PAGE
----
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Gait Disorders in Alzheimer’s Disease and Other Dementias: There is Something in the Way You Walk

Gait impairments are ubiquitous in Alzheimer’s disease (AD) and other dementias. Although the main clinical hallmark of dementia is cognitive impairment and decline [1], motor impairments, such as bradykinesia, extrapyramidal rigidity, and gait disorders, have been commonly described, mostly in late stages [1–3]. However, during the last two decades, large epidemiological studies have shown that gait disorders, particularly slowing gait, may be present at early stages of dementia or may even predict who will be at risk of progressing to dementia [4, 5].

Specifically, in older adults with mild cognitive impairment (MCI), a pre-dementia state, there is a coexistence of specific cognitive deficiencies and gait abnormalities which provides support to the theory that there is a transition period whereby cognitive loss occurs concurrently with gait slowing [6–8]. These motor impairments are not benign. Older adults with MCI are also at higher risk of falling, with double the incidence of their cognitively healthy counterparts. This higher risk of falls has been related to poor attention and executive dysfunction affecting the brain’s gait control [9, 10]. Based on these gait-cognitive interactions, it has been postulated that early gait changes can be used as a motor biomarker to detect individuals who are at risk of progression to AD and non-AD dementias [11–14].

This Journal of Alzheimers Disease supplemental issue showcases studies presenting the epidemiology of gait disturbances and cognitive impairment, dissecting specific associations between cognitive domains and quantitative gait parameters, and addressing with advanced neuroimaging techniques the potential mechanisms underlying the gait-cognitive interaction seen before dementia. Also, this issue highlights how to manage mobility impairment in the cognitive impaired by using assistive devices.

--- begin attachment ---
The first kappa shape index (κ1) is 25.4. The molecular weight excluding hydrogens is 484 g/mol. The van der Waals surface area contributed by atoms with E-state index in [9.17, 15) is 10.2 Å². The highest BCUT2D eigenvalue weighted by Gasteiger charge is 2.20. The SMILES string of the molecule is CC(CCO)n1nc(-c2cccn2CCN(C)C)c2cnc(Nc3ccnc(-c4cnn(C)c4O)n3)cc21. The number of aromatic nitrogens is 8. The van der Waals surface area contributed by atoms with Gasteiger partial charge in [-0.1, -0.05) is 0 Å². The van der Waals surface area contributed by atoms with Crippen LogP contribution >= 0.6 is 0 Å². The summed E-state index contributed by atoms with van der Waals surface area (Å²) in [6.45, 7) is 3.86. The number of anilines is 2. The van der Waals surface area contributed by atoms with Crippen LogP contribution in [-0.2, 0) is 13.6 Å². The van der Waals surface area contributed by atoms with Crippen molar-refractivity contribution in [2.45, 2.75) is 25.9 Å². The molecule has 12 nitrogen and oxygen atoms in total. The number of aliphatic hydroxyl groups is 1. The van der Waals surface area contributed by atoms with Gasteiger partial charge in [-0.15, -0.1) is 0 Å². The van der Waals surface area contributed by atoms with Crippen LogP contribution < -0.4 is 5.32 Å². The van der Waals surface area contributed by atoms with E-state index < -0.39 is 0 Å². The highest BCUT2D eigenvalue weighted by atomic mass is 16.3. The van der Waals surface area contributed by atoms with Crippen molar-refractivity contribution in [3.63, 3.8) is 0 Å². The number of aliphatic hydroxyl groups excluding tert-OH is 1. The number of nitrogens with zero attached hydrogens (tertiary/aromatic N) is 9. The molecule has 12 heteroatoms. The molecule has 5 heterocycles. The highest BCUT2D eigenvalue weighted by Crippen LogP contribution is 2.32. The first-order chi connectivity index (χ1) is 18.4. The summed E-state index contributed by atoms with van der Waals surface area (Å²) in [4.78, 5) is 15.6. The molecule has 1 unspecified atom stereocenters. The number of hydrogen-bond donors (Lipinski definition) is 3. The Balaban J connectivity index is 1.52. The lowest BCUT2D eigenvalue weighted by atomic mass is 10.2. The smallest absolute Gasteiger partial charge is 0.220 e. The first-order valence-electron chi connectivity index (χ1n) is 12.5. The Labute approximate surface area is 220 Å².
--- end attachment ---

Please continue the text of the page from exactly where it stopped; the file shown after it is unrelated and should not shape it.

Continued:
From an epidemiological perspective, studies from Jayakody et al. [15] and Toots et al. [16] showed that gait speed is associated with further cognitive decline. These confirmatory studies are adding to our current knowledge about the omnipresent interactions between gait and cognition in older adults. Langeard et al. [17] demonstrated that declines in performance on the “Timed Up and Go”, a motor performance test and proxy of gait performance, in older adults can be mediated by dual-task abilities in cognitive switching. Regarding potential mechanisms underlying gait-cognitive interactions in dementia syndromes, functional and structural brain abnormalities, including atrophy of selected cortical and subcortical areas, white matter disease and amyloid-β deposition burden, and accentuated depletion of neurotransmitters, are considered key provokers of the concurring cognitive and gait impairments, because control of gait and cognitive performance rely on shared brain networks and regions [18–22]. Adding to this knowledge, Allali et al. [23] showed that structural brain volume covariance is associated with gait speed in patients with MCI, confirming earlier findings [21, 24]. Additionally, Dao et al. [25] showed that cerebral amyloid-β deposition is associated with impaired gait speed and lower extremity function.